All of this however, has nothing to do with our strange encounter in Bakersfield.

My wife, Nancy, speaks French. She’s a member of a group that gets together twice a month to speak French. I join her. It’s a challenge. Half the time I don’t know what’s being said, but I try to chime in when I can find the words.

We drove Evie, our Nissan Leaf, to the group one day shortly after we leased it. Discussing our EV was a topic I could handle in French. That is until one older woman, a native French speaker, extended her arms in front of her and made a cross with her fingers toward me as though she was protecting herself from the devil. Then she said, “EVs cause cancer.” I understood that very clearly.

This is where it gets bizarre. She proceeded to explain why EVs cause cancer. She asked me if I’d ever heard of Erin Brokovich. Of course, who hadn’t. Brockovich discovered that Pacific Gas and Electric Co. had caused a cluster of cancers around one of its substations. The utility generates electricity. EVs use electricity. Therefore, EVs cause cancer.

I was dumbfounded. There was no way my French was up to explaining to a native speaker that her sequence of seemingly logical statements were themselves illogical.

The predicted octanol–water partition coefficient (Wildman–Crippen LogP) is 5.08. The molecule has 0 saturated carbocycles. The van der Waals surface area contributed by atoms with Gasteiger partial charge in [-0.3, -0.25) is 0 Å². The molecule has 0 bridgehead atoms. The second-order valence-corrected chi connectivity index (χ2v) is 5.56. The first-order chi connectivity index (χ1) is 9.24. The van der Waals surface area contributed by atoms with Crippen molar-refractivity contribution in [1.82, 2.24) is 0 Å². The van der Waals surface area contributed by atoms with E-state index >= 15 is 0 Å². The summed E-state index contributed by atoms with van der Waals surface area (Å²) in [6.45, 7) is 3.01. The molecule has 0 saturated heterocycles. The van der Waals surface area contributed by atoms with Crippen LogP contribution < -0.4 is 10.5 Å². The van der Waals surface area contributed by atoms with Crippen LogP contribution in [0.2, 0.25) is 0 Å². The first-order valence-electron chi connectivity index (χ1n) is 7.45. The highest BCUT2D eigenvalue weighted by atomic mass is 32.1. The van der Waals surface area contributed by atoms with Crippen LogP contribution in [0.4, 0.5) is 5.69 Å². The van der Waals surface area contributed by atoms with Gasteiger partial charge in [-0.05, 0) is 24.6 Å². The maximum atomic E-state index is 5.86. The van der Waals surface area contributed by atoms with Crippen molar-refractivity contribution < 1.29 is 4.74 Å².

It was time to talk about the weather instead, always a safe subject in Bakersfield.

I expected to quickly locate this particular strain of the EVs cause cancer meme, but I didn’t. It could be a strain particular to Bakersfield, or, more likely, she got the idea third or fourth hand. In that case, as in most urban myths, the original meaning is lost. EMF causes cancer became toxic chemicals cause cancer. The utility provides the electricity; therefore, the electricity causes cancer because of the toxic chemicals used by the utility.

Here are a few links on the subject of EVs causing cancer, some humorous, some technical, some fanciful, some little more than veiled propaganda.

Why Electric Vehicles are a bad idea

Dave Laur’s satirical take on the question from someone who has been driving a Nissan Leaf since 2011.

Do electric cars cause cancer?

Online discussion of EMF and impact on vehicle occupants relative to tailpipe emissions.

Do Electric Vehicles cause Cancer?

Posting about critics claims that EVs cause cancer in response to an abusive Facebook entry.

Tesla Motors' Dirty Little Secret Is a Major Problem

Think Tesla’s Model S is the green car of the future? Think again.

The title says it all. Just the kind of foolish commentary you’d expect from the Motley Fool.

Can Electric Cars Cause Cancer?

Short post explaining that we just don’t know enough to say no, they don’t. It then goes on to say we have no choice but to move to electrics for a variety of reasons.

Zombie meme alert: electric cars cause cancer

Sebastian Blanco calls out Slate for posting a piece asking whether EVs cause cancer. A legitimate question, Blanco notes, but it’s a meme that’s circulated by the far right regardless of any evidence.

 

 

 


© 10/2011-01/2018  -  all rights reserved by wind-works.org  -  paul gipe  -   webwork by www.beebox.com